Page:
Georgia Divorce – Alimony


In Georgia, a spouse may be ordered to pay alimony as a part of a divorce.  Alimony, sometimes called spousal support, is money paid by one spouse to another in order to provide financial support to the spouse in need.  Simply put, it is based one spouse’s need and the other spouse’s ability to pay.  It is not intended to punish the spouse who is ordered to pay the alimony.  With that said, in determining whether alimony should be granted, the court can consider the reasons for the divorce.  However, just because a one spouse committed adultery, that doesn’t necessarily mean that they will have to pay alimony.

In determining the amount of alimony to be paid, the court considers a number of factors, including:

  1. The standard of living established during the marriage;
  2. The duration of the marriage;
  3. The age and the physical and emotional condition of both parties;
  4. The financial resources of each party;
  5. Where applicable, the time necessary for either party to acquire sufficient education or training to enable him to find appropriate employment;
  6. The contribution of each party to the marriage, including, but not limited to, services rendered in homemaking, child care, education, and career building of the other party;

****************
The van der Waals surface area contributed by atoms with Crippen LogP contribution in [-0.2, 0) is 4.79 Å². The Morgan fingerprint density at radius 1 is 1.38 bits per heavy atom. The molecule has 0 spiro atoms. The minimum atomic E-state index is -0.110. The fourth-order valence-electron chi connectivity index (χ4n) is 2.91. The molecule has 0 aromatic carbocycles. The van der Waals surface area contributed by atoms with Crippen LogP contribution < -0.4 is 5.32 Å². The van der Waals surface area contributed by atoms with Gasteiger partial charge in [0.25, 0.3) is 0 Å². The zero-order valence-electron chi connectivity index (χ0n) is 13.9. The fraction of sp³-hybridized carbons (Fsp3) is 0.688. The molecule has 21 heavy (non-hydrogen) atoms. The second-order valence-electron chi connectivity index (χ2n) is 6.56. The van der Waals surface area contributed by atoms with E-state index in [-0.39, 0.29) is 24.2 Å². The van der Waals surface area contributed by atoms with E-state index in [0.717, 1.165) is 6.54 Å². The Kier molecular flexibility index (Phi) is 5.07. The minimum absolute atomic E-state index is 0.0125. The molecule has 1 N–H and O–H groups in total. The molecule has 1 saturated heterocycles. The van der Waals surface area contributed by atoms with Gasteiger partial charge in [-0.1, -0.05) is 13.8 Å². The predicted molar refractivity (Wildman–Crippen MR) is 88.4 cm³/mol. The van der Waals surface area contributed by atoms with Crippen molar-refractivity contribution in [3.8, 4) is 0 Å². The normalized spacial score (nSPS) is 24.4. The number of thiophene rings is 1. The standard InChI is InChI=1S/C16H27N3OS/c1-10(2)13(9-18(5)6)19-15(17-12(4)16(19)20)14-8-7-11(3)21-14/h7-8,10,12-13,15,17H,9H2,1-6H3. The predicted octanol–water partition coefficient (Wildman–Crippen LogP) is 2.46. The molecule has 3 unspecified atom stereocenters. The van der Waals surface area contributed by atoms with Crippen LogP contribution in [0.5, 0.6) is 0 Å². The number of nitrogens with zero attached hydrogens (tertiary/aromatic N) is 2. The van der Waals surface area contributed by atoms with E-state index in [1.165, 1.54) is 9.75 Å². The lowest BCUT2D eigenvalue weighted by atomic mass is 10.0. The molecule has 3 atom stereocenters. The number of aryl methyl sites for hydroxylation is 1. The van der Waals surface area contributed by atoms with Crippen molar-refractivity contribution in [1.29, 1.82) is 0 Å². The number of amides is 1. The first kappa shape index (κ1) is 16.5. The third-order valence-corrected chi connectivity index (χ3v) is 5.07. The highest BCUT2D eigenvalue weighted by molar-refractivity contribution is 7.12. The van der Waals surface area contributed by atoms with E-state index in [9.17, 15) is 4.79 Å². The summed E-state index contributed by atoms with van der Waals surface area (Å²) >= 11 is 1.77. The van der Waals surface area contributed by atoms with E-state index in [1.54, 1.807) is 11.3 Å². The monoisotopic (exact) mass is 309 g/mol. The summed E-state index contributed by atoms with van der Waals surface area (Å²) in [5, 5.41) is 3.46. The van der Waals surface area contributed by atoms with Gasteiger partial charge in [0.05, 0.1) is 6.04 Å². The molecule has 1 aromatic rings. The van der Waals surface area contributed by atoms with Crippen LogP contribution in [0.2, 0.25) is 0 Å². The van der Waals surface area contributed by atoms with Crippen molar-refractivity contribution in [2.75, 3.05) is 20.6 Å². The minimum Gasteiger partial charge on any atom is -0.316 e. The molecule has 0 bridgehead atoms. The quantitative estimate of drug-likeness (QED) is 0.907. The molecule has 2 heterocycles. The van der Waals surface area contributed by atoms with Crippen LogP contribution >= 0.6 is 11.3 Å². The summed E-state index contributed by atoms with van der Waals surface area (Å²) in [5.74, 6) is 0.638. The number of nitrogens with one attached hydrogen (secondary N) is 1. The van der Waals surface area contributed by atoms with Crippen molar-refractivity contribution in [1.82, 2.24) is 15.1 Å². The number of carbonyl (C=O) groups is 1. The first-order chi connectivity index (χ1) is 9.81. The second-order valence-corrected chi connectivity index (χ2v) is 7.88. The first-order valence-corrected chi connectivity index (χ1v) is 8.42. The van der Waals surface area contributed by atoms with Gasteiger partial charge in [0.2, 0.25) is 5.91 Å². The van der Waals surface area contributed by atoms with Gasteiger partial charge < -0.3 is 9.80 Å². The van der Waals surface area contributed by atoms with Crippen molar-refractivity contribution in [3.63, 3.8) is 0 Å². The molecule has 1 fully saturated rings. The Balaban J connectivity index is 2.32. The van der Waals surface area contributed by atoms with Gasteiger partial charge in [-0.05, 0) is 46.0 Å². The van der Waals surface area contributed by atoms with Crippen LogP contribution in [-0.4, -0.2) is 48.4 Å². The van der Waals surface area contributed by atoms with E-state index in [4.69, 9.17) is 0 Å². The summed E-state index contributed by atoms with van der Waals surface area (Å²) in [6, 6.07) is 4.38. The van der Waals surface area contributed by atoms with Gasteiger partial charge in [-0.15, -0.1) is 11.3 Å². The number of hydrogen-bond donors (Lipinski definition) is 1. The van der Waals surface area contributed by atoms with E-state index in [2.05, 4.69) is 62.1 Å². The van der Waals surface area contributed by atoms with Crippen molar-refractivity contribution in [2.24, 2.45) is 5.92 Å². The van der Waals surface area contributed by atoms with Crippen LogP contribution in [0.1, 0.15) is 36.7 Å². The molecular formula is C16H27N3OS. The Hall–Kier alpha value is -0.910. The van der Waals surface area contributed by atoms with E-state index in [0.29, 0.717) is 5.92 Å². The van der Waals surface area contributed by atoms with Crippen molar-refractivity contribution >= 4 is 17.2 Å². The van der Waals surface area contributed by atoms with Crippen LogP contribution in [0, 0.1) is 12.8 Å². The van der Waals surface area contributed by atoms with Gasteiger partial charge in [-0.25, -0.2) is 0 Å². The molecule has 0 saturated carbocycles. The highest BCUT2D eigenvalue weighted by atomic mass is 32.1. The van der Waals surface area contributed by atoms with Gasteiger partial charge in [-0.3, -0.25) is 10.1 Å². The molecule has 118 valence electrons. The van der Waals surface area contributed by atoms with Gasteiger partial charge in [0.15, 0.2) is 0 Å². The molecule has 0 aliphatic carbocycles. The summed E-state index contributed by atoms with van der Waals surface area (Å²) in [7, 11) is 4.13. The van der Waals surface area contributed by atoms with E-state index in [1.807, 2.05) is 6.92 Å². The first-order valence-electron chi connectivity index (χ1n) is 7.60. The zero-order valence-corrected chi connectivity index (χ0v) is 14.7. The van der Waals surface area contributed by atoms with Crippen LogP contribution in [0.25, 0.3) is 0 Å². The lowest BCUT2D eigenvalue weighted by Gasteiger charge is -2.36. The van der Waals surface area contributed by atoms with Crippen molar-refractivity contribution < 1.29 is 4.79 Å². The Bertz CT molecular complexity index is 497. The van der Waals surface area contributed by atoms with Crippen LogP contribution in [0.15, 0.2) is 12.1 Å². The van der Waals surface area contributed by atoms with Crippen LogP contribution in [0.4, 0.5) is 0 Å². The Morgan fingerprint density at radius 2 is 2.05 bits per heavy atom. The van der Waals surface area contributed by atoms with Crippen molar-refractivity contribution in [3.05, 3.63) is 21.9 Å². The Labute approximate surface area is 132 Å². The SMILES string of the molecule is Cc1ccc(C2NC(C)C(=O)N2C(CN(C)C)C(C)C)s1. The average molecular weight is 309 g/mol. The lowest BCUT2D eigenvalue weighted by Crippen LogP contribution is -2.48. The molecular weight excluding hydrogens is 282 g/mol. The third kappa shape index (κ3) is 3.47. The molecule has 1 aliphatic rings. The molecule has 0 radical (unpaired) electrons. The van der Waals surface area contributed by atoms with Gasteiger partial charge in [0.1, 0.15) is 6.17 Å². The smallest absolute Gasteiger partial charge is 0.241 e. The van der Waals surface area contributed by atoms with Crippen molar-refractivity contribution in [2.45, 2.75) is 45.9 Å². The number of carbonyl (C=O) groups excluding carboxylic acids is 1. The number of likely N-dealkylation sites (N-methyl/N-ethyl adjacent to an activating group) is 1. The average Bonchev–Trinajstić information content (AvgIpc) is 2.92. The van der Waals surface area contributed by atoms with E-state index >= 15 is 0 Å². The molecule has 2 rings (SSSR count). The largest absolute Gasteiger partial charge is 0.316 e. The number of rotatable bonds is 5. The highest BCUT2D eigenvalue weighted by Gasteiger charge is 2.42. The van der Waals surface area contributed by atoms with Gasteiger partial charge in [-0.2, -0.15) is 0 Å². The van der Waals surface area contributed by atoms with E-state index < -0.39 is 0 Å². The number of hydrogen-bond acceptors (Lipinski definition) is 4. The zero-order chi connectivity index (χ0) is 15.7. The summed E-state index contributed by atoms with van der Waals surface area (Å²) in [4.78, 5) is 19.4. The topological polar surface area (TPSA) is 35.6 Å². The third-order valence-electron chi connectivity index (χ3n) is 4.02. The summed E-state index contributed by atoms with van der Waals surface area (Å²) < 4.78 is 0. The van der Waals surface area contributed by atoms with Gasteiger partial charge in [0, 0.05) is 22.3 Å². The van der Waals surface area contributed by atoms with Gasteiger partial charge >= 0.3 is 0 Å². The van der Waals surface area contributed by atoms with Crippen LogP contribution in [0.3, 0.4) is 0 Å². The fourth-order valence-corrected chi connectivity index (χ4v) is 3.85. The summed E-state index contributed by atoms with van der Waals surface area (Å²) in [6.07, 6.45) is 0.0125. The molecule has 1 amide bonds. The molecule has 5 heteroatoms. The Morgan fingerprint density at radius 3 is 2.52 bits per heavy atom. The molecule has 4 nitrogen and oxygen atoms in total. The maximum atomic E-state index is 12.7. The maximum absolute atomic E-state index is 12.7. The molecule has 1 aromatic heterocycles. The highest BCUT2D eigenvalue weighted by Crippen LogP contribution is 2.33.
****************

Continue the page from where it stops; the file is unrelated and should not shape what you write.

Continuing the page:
7. The condition of the parties, including the separate estate, earning capacity, and fixed liabilities of the parties; and
  8. Such other relevant factors as the court deems equitable and proper.

What’s the difference between permanent and temporary alimony?

Permanent alimony is awarded as a part of a final divorce decree, and it is permanent.  In other words, the spouse who is ordered to pay alimony has to make payments until the spouse receiving payments dies.  Temporary alimony, on the other hand, is only awarded for a particular amount of time.  Usually this is done in order to allow the non-paying spouse the ability to get back on his/her feet, or while the divorce action is pending.  It is far more common for temporary alimony to be awarded than permanent alimony.

What are lump sum and periodic alimony payments?

A court can order a spouse to pay alimony either in one lump sum or in periodic payments.  A lump sum payment is a one time ordeal.  Once it is paid, it is never paid again.  Periodic payments, however, are required to be paid monthly, every other month, every other week, every week, etc.  However, as noted above, if the alimony is permanent, then that means the payments have to be made for the rest of that person’s life.  One exception does apply, however.  If the person receiving periodic alimony gets remarried, then the spouse paying alimony can request that the alimony be terminated.

Need Help?

Needless to say, a divorce can be a daunting process, and it’s okay to Ask for Help.  If you are in the midst of a divorce or are just considering the idea, don’t hesitate to call (912) 525-0555 to schedule your initial consultation. Brad Dixon offers one hour consultations for $100, and if our office is retained to handle your case, that money is applied towards the balance of your next bill, such that your evaluation is free. 

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